(Left) Beena Rai as Mumtaz and Pradeep Kumar as Shah Jehan in ‘Taj Mahal’ (1963)
I have never quite seen any point to marking anniversaries of anything but in so much as it helps me peg this post, let me mark the 50th anniversary of this movie and song. ‘Taj Mahal’, directed by M. Sadiq, was released in 1963 and it featured Pradeep Kumar as Shehzada Khurram, later to become Shah Jehan, and Beena Rai as Arjuman Banoo, later to become Mallika-e-alam Mumtaz.
To make it more graspable for the less informed it is a love story that purportedly led to the creation of the Taj Mahal. Shah Jehan or A’la Azad Abul Muzaffar Shahab ud-Din Mohammad Khurram, was the fifth Mughal emperor of what is now India. He reigned between 1628 and 1658. Mumtaz was his queen for whom he built the Taj.
This particular song, “Jo baat tujh mein hai”, has been playing in loop both in my mind and on YouTube for the past few days.The only way I can purge myself of it is by writing about. It’s a lovely song sung with his trademark mellifluousness by Mohammed Rafi, brilliantly composed by Roshan and written by the great Sahir Ludhianvi. You don’t have to know the language to enjoy its cadence and to know that it is a romantic number where the Mughal emperor is reminiscing about his queen’s beauty, saying things like, “What you possess in person is so lacking in your portrait”. Trust me, it sounds so much more telling in Urdu.
He also says “Rango mein tera aks dhala, tu na dhal saki, Sanso ki aanch, jism ki khushboo na dhal saki. Tujh mein jo loch hai, Meri tehrir me nahi” (The colors capture your image but not you, Not the warmth of your breath, nor the fragrance of your body. The delicateness that you possess is missing in my description).
I am guessing the emperor and his favorite queen are not together for some reason, which is a great excuse for Shah Jehan to break into poetry as imagined by Sahir. This is, of course, a Hindi movie which may not necessarily accurately depict a day in the life of a Mughal emperor. Presuming it does, it must have been a great life, matching the colors of his royal silken robes with the tapestry, upholstery and linen of his king-sized bed. They are all various hues of ochre and it is hard to decide where the tapestry ends and upholstery begins and where the upholstery ends and the robes begin. It may not sound like that but I am actually praising this color coordination.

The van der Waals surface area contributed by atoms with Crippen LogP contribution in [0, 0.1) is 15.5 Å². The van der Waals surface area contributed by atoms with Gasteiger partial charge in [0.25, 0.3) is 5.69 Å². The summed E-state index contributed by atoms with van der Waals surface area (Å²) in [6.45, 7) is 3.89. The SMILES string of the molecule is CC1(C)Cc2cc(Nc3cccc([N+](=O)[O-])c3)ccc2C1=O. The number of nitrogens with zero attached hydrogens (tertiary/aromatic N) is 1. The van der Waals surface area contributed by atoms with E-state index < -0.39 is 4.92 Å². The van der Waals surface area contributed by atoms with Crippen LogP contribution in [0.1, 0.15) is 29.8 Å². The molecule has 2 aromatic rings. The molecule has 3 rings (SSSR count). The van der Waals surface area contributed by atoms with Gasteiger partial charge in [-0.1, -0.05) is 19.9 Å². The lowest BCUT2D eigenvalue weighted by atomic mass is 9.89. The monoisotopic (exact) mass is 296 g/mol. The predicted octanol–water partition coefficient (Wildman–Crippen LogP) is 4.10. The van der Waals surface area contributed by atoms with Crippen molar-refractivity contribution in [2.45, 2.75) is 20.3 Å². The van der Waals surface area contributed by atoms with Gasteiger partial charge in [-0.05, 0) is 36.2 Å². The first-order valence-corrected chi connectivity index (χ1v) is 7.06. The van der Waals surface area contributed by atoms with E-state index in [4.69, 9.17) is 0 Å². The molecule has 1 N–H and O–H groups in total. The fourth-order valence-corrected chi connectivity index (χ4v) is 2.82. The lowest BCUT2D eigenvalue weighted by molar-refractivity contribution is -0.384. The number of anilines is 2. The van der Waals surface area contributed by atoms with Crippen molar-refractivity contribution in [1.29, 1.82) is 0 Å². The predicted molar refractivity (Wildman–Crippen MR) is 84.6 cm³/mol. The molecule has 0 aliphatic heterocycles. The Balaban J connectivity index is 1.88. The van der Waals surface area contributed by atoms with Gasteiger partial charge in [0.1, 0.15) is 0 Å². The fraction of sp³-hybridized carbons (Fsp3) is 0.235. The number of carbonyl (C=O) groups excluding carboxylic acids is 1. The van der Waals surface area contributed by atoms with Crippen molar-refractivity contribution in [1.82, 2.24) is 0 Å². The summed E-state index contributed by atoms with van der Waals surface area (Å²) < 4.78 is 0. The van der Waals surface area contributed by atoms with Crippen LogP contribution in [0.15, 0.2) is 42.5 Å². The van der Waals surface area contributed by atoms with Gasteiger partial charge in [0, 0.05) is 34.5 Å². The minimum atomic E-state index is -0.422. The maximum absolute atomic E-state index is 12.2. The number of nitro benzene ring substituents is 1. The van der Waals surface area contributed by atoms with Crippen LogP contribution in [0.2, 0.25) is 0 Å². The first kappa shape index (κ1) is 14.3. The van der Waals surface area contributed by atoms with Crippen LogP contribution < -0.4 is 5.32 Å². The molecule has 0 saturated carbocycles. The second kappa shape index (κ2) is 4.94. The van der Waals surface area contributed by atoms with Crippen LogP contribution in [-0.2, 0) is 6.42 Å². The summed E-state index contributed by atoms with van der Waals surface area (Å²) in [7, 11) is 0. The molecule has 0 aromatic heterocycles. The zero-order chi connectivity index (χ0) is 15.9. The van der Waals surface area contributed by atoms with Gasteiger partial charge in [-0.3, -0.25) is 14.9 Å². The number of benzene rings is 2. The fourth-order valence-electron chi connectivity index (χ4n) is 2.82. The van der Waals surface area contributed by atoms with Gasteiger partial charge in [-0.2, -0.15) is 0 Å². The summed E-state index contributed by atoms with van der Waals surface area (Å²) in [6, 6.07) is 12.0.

The indolent hedonism of the Mughal sultanate lording over a fabulously rich India must have been some life for its emperors. Even the vain royal white pigeons seemed to obediently curtsy in the courtyard as Mumtaz dances gently, caressing her face with a giant feather from a different bird. She also teasingly lifts the sheer white veil to the strains of the Sarangi and smiles in apparent acknowledgement of her lover’s poetry. The Mughal emperors, with the exception of Aurangzeb who disdained poetry, music and entertainment in any form generally, were known to be partial toward the pleasures of the senses. They did find a lot of time from their statecraft to indulge themselves. It is hardly surprising that Aurangzeb, not distracted by such things that distracted his father Shah Jehan, managed to pull in a hefty annual tribute of over 3.8 million pounds in 1690. In any case, what dad splurged on the Taj had to be recouped.
Coming back to the song which has triggered this post I wonder what Sahir might have said if Shah Jehan was a 21st ruler. Perhaps “Jo baat tujh mein hai tere Instagram mein nahi” (What you possess in person is so lacking in your Instagram).
None of my snickering mockery reduces the loveliness of the song, nor the opulence of Shah Jehan and Mumtaz’s lives. As if to rub it in, I write this sitting in my unfinished basement from whose overhead beams spiders and other insects occasionally fall on my desk.